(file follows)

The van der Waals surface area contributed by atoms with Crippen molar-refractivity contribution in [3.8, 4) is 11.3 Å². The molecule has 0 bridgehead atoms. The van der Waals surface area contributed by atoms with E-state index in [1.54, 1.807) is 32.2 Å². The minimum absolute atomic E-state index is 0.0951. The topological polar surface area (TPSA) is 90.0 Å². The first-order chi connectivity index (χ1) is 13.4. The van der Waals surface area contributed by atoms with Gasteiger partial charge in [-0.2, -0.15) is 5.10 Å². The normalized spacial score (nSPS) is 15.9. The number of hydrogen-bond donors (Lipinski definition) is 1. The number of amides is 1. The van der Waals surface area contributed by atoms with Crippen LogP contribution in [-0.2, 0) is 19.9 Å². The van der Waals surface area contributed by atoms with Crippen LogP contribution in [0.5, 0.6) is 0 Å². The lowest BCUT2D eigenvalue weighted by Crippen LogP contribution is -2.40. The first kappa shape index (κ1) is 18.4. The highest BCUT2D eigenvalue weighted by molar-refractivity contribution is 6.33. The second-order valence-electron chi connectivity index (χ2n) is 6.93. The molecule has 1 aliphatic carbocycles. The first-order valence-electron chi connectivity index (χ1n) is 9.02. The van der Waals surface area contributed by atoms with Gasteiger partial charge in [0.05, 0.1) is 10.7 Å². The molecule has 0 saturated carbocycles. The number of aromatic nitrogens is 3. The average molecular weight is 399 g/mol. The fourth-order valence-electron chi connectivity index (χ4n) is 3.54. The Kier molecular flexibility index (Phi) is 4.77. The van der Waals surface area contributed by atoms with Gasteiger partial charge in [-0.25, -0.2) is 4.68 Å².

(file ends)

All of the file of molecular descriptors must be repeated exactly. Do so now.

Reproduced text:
The van der Waals surface area contributed by atoms with Crippen molar-refractivity contribution in [3.8, 4) is 11.3 Å². The molecule has 0 bridgehead atoms. The van der Waals surface area contributed by atoms with E-state index in [1.54, 1.807) is 32.2 Å². The minimum absolute atomic E-state index is 0.0951. The topological polar surface area (TPSA) is 90.0 Å². The first-order chi connectivity index (χ1) is 13.4. The van der Waals surface area contributed by atoms with Gasteiger partial charge in [-0.2, -0.15) is 5.10 Å². The normalized spacial score (nSPS) is 15.9. The number of hydrogen-bond donors (Lipinski definition) is 1. The number of amides is 1. The van der Waals surface area contributed by atoms with Crippen LogP contribution in [-0.2, 0) is 19.9 Å². The van der Waals surface area contributed by atoms with Crippen LogP contribution in [0.5, 0.6) is 0 Å². The lowest BCUT2D eigenvalue weighted by Crippen LogP contribution is -2.40. The first kappa shape index (κ1) is 18.4. The highest BCUT2D eigenvalue weighted by molar-refractivity contribution is 6.33. The second-order valence-electron chi connectivity index (χ2n) is 6.93. The molecule has 1 aliphatic carbocycles. The first-order valence-electron chi connectivity index (χ1n) is 9.02. The van der Waals surface area contributed by atoms with Gasteiger partial charge in [0.05, 0.1) is 10.7 Å². The molecule has 0 saturated carbocycles. The number of aromatic nitrogens is 3. The average molecular weight is 399 g/mol. The fourth-order valence-electron chi connectivity index (χ4n) is 3.54. The Kier molecular flexibility index (Phi) is 4.77. The van der Waals surface area contributed by atoms with Gasteiger partial charge in [-0.25, -0.2) is 4.68 Å².